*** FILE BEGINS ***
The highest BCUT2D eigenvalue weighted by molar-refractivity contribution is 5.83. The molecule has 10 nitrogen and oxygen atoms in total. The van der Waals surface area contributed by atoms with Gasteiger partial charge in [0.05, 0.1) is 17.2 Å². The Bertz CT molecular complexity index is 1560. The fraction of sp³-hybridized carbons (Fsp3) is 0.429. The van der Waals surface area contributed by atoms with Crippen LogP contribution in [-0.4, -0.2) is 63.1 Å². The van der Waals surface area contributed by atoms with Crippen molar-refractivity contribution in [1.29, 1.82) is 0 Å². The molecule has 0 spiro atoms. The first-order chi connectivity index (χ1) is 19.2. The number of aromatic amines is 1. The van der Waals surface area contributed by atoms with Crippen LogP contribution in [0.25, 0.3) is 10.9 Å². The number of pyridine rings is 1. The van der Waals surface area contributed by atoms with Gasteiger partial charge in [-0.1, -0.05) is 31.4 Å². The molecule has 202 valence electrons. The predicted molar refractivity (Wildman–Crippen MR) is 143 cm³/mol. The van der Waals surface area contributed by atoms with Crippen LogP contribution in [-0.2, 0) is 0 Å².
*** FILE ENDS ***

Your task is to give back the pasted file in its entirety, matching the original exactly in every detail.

The highest BCUT2D eigenvalue weighted by molar-refractivity contribution is 5.83. The molecule has 10 nitrogen and oxygen atoms in total. The van der Waals surface area contributed by atoms with Gasteiger partial charge in [0.05, 0.1) is 17.2 Å². The Bertz CT molecular complexity index is 1560. The fraction of sp³-hybridized carbons (Fsp3) is 0.429. The van der Waals surface area contributed by atoms with Crippen LogP contribution in [-0.4, -0.2) is 63.1 Å². The van der Waals surface area contributed by atoms with Crippen molar-refractivity contribution in [1.29, 1.82) is 0 Å². The molecule has 0 spiro atoms. The first-order chi connectivity index (χ1) is 19.2. The number of aromatic amines is 1. The van der Waals surface area contributed by atoms with Crippen LogP contribution in [0.25, 0.3) is 10.9 Å². The number of pyridine rings is 1. The van der Waals surface area contributed by atoms with Gasteiger partial charge in [-0.1, -0.05) is 31.4 Å². The molecule has 202 valence electrons. The predicted molar refractivity (Wildman–Crippen MR) is 143 cm³/mol. The van der Waals surface area contributed by atoms with Crippen LogP contribution in [-0.2, 0) is 0 Å².